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Tomatoes and Vinegar -- yes or no?

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I was recently on vacation with a Roman friend of mine. We made a joint dinner in which I made a small side of Marcella Hazan's Tomatoes with Garlic scented vinegar. Basically you marinate a couple of cloves of garlic and salt in red wine vinegar and drizzle it over fresh tomatoes, top with olive oil and basil. It's a dish my family loves. My friend turned her nose at them and said that Italians would never mix vinegar and tomatoes. I told her it was a Hazan recipe and my recollection was that her father had made it. She insisted it would never happen in an Italian kitchen and that she never thought Hazan knew what she was talking about anyway. Now my bruised first generation Italian American ego could stand the criticism on its own, but to disrespect Marcella, well them's fighting words. In her defense, I later asked my Italian relatives if they mix the two and they also said no. But come on! It's delicious and Marcella told me to do it! Seriously, no one in Italy mixes vinegar and fresh tomato? This can't be true, can it..?

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  1. I haven't been to Italy, but I routinely get insalata caprese in Italian restaurants in North Beach. This dish originated in Italy, and here it is always served with balsamic vinegar. Perhaps the objection was to the type of vinegar.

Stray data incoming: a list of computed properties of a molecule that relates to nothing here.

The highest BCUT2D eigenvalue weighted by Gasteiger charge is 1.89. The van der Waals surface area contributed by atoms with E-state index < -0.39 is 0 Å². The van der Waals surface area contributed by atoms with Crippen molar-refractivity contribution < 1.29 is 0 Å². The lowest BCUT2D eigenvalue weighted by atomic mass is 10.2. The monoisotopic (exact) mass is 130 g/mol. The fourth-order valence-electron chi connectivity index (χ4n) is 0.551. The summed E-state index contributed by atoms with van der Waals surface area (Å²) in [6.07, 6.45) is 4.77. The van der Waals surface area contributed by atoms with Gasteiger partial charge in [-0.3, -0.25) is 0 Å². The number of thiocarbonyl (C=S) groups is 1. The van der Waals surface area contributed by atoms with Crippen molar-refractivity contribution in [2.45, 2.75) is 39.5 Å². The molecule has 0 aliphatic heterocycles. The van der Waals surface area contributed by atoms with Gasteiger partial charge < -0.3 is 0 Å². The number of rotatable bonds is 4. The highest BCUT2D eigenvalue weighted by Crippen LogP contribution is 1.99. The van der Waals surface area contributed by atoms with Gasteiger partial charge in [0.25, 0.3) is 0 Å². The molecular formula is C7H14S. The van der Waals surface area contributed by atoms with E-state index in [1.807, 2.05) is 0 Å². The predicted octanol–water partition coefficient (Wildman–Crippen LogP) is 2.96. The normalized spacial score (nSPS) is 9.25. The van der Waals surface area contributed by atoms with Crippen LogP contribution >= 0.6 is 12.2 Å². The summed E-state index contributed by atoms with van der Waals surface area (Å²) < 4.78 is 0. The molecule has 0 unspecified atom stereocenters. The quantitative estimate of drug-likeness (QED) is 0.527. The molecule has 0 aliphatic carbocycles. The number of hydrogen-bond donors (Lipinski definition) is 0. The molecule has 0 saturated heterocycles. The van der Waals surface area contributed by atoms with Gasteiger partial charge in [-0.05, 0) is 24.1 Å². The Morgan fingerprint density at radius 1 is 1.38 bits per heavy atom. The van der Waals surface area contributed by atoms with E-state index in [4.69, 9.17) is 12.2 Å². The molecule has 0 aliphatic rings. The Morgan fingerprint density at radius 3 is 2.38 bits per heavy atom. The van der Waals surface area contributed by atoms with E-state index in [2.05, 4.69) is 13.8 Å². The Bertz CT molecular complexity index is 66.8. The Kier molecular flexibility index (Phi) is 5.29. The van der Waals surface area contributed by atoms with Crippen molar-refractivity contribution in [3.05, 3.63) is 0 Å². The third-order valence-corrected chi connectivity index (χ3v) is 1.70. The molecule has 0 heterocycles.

1. Having been to Italy at least 15 times, to several regions (but not all), I have found the vinegar/tomato thing to occur more than once. Once was a delicious Chicken Cacciatore in a tiny trattoria - it was unforgettable. Another time was in Venice when I had insalata caprese (a very contemporary take on it) with delicious thick balsamic on the tomato.

      1. To my (somewhat) limited exposure to Italian culture, it seems that each region thinks their way of doing things is the only correct way. It'll percolate down to towns and villages within regions and even to families within villages. Even then, some family members might argue on the correct way of doing things.
        I had a friend who taught me how to make Italian sausage. He said his brother was nuts 'cause he put orange peel in his recipe. To him, it was simply wrong: "thats NOT the way to make sausage"
        I don't mean this in an offensive way, actualy I'm amused when I see this.
        I would guess your Roman friend simply did not grow up eating tomatoes and vinegar, nor did the people he/she knew eat as such, so they simply dismiss it.

        1. Having eaten a lot of dinners with Italian families, I disagree with your friend. I recall having been served a tomato and cucumber salad, embellished with capers and garlic, which was dressed with olive oil, vinegar and basil. I don't know what kind of vinegar was used, but it was vinegar nonetheless.
          I thinks it's important to remember that "Italian" food is really a misnomer. Italy's foods are regional and, perhaps in one or more regions, tomatoes and vinegar could be unacceptable. I just don't know where that would be.

          1. I've eaten many meals in Italy and tomato with balsamic is pretty common. Saying that, I have not been to every region in Italy so it could very much be a regional thing.